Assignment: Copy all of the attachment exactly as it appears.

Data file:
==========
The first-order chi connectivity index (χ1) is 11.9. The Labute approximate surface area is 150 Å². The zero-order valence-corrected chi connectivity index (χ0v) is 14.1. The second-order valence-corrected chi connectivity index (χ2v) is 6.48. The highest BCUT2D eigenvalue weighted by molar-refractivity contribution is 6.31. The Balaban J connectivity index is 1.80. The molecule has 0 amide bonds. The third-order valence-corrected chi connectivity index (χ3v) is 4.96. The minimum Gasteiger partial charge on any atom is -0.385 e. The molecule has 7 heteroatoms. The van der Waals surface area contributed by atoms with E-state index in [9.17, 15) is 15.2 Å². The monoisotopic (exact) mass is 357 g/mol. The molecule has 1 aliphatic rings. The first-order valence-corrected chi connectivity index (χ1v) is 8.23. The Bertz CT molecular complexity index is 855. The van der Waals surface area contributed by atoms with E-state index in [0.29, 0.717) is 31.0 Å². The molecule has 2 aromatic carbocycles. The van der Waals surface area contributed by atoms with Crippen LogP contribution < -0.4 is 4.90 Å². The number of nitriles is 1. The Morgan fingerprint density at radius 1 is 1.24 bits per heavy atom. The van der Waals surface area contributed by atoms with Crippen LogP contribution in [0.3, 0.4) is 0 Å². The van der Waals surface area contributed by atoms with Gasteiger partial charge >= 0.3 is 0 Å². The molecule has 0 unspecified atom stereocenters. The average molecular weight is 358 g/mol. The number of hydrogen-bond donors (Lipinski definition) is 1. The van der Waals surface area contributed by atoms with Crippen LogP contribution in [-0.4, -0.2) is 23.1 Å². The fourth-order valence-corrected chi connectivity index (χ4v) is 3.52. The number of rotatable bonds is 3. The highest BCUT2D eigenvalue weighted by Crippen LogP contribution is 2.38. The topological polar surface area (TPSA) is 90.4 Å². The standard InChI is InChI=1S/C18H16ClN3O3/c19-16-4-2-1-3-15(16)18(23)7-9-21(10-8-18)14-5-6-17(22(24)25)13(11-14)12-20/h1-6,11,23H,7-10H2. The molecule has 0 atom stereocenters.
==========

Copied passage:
The first-order chi connectivity index (χ1) is 11.9. The Labute approximate surface area is 150 Å². The zero-order valence-corrected chi connectivity index (χ0v) is 14.1. The second-order valence-corrected chi connectivity index (χ2v) is 6.48. The highest BCUT2D eigenvalue weighted by molar-refractivity contribution is 6.31. The Balaban J connectivity index is 1.80. The molecule has 0 amide bonds. The third-order valence-corrected chi connectivity index (χ3v) is 4.96. The minimum Gasteiger partial charge on any atom is -0.385 e. The molecule has 7 heteroatoms. The van der Waals surface area contributed by atoms with E-state index in [9.17, 15) is 15.2 Å². The monoisotopic (exact) mass is 357 g/mol. The molecule has 1 aliphatic rings. The first-order valence-corrected chi connectivity index (χ1v) is 8.23. The Bertz CT molecular complexity index is 855. The van der Waals surface area contributed by atoms with E-state index in [0.29, 0.717) is 31.0 Å². The molecule has 2 aromatic carbocycles. The van der Waals surface area contributed by atoms with Crippen LogP contribution < -0.4 is 4.90 Å². The number of nitriles is 1. The Morgan fingerprint density at radius 1 is 1.24 bits per heavy atom. The van der Waals surface area contributed by atoms with Crippen LogP contribution in [0.3, 0.4) is 0 Å². The van der Waals surface area contributed by atoms with Gasteiger partial charge >= 0.3 is 0 Å². The molecule has 0 unspecified atom stereocenters. The average molecular weight is 358 g/mol. The number of hydrogen-bond donors (Lipinski definition) is 1. The van der Waals surface area contributed by atoms with Crippen LogP contribution in [-0.4, -0.2) is 23.1 Å². The fourth-order valence-corrected chi connectivity index (χ4v) is 3.52. The number of rotatable bonds is 3. The highest BCUT2D eigenvalue weighted by Crippen LogP contribution is 2.38. The topological polar surface area (TPSA) is 90.4 Å². The standard InChI is InChI=1S/C18H16ClN3O3/c19-16-4-2-1-3-15(16)18(23)7-9-21(10-8-18)14-5-6-17(22(24)25)13(11-14)12-20/h1-6,11,23H,7-10H2. The molecule has 0 atom stereocenters.